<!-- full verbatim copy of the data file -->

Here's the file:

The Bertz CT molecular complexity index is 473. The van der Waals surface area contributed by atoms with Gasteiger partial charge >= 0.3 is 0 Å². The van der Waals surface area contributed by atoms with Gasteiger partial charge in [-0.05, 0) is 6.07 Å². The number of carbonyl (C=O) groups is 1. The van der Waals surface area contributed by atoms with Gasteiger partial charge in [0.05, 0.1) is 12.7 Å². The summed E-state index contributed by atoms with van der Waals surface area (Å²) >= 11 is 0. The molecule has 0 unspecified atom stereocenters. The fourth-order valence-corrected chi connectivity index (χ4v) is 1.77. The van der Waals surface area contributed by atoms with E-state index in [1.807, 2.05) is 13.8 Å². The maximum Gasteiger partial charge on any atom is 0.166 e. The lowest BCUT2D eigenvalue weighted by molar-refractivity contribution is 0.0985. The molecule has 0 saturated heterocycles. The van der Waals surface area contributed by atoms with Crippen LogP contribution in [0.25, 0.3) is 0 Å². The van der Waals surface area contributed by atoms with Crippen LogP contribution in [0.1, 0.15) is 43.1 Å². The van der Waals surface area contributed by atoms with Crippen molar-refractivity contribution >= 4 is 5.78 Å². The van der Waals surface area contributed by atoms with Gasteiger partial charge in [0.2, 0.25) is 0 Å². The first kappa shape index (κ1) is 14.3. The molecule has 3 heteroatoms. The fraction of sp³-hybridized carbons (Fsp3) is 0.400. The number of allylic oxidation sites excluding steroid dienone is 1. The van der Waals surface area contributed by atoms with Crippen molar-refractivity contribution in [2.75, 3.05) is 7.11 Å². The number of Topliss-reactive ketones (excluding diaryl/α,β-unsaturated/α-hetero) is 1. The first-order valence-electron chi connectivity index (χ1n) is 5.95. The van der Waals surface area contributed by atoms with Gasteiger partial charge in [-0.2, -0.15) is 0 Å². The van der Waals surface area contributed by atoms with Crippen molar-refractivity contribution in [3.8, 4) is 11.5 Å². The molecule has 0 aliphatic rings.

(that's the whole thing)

The Bertz CT molecular complexity index is 473. The van der Waals surface area contributed by atoms with Gasteiger partial charge >= 0.3 is 0 Å². The van der Waals surface area contributed by atoms with Gasteiger partial charge in [-0.05, 0) is 6.07 Å². The number of carbonyl (C=O) groups is 1. The van der Waals surface area contributed by atoms with Gasteiger partial charge in [0.05, 0.1) is 12.7 Å². The summed E-state index contributed by atoms with van der Waals surface area (Å²) >= 11 is 0. The molecule has 0 unspecified atom stereocenters. The fourth-order valence-corrected chi connectivity index (χ4v) is 1.77. The van der Waals surface area contributed by atoms with E-state index in [1.807, 2.05) is 13.8 Å². The maximum Gasteiger partial charge on any atom is 0.166 e. The lowest BCUT2D eigenvalue weighted by molar-refractivity contribution is 0.0985. The molecule has 0 saturated heterocycles. The van der Waals surface area contributed by atoms with Crippen LogP contribution in [0.25, 0.3) is 0 Å². The van der Waals surface area contributed by atoms with Crippen LogP contribution in [0.1, 0.15) is 43.1 Å². The van der Waals surface area contributed by atoms with Crippen molar-refractivity contribution >= 4 is 5.78 Å². The van der Waals surface area contributed by atoms with Gasteiger partial charge in [0.2, 0.25) is 0 Å². The first kappa shape index (κ1) is 14.3. The molecule has 3 heteroatoms. The fraction of sp³-hybridized carbons (Fsp3) is 0.400. The number of allylic oxidation sites excluding steroid dienone is 1. The van der Waals surface area contributed by atoms with Crippen molar-refractivity contribution in [2.75, 3.05) is 7.11 Å². The number of Topliss-reactive ketones (excluding diaryl/α,β-unsaturated/α-hetero) is 1. The first-order valence-electron chi connectivity index (χ1n) is 5.95. The van der Waals surface area contributed by atoms with Gasteiger partial charge in [-0.2, -0.15) is 0 Å². The van der Waals surface area contributed by atoms with Crippen molar-refractivity contribution in [3.8, 4) is 11.5 Å². The molecule has 0 aliphatic rings.